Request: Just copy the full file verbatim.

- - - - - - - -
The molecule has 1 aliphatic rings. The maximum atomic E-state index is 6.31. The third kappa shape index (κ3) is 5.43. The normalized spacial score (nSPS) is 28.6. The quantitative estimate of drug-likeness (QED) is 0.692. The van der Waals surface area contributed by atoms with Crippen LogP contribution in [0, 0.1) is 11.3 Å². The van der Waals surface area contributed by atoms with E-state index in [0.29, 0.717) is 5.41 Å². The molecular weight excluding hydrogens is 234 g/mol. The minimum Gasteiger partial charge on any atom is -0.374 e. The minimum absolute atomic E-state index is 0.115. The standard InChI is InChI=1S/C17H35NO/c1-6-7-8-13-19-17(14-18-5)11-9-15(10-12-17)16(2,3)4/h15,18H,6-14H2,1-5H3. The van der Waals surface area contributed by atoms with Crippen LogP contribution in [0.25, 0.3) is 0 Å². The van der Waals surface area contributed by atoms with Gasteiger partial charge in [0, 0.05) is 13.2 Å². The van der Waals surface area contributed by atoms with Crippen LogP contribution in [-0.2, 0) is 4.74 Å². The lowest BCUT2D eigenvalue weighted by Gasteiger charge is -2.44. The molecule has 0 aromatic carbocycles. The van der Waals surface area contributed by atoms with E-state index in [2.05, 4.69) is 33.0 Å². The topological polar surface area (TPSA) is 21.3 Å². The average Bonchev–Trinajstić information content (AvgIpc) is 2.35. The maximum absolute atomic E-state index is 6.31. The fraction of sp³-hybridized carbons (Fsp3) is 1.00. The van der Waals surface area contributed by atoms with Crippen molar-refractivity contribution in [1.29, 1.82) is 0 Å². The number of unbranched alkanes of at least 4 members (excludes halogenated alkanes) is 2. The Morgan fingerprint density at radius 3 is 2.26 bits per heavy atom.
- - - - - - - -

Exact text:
The molecule has 1 aliphatic rings. The maximum atomic E-state index is 6.31. The third kappa shape index (κ3) is 5.43. The normalized spacial score (nSPS) is 28.6. The quantitative estimate of drug-likeness (QED) is 0.692. The van der Waals surface area contributed by atoms with Crippen LogP contribution in [0, 0.1) is 11.3 Å². The van der Waals surface area contributed by atoms with E-state index in [0.29, 0.717) is 5.41 Å². The molecular weight excluding hydrogens is 234 g/mol. The minimum Gasteiger partial charge on any atom is -0.374 e. The minimum absolute atomic E-state index is 0.115. The standard InChI is InChI=1S/C17H35NO/c1-6-7-8-13-19-17(14-18-5)11-9-15(10-12-17)16(2,3)4/h15,18H,6-14H2,1-5H3. The van der Waals surface area contributed by atoms with Crippen LogP contribution in [0.25, 0.3) is 0 Å². The van der Waals surface area contributed by atoms with Gasteiger partial charge in [0, 0.05) is 13.2 Å². The van der Waals surface area contributed by atoms with Crippen LogP contribution in [-0.2, 0) is 4.74 Å². The lowest BCUT2D eigenvalue weighted by Gasteiger charge is -2.44. The molecule has 0 aromatic carbocycles. The van der Waals surface area contributed by atoms with E-state index in [2.05, 4.69) is 33.0 Å². The topological polar surface area (TPSA) is 21.3 Å². The average Bonchev–Trinajstić information content (AvgIpc) is 2.35. The maximum absolute atomic E-state index is 6.31. The fraction of sp³-hybridized carbons (Fsp3) is 1.00. The van der Waals surface area contributed by atoms with Crippen molar-refractivity contribution in [1.29, 1.82) is 0 Å². The number of unbranched alkanes of at least 4 members (excludes halogenated alkanes) is 2. The Morgan fingerprint density at radius 3 is 2.26 bits per heavy atom.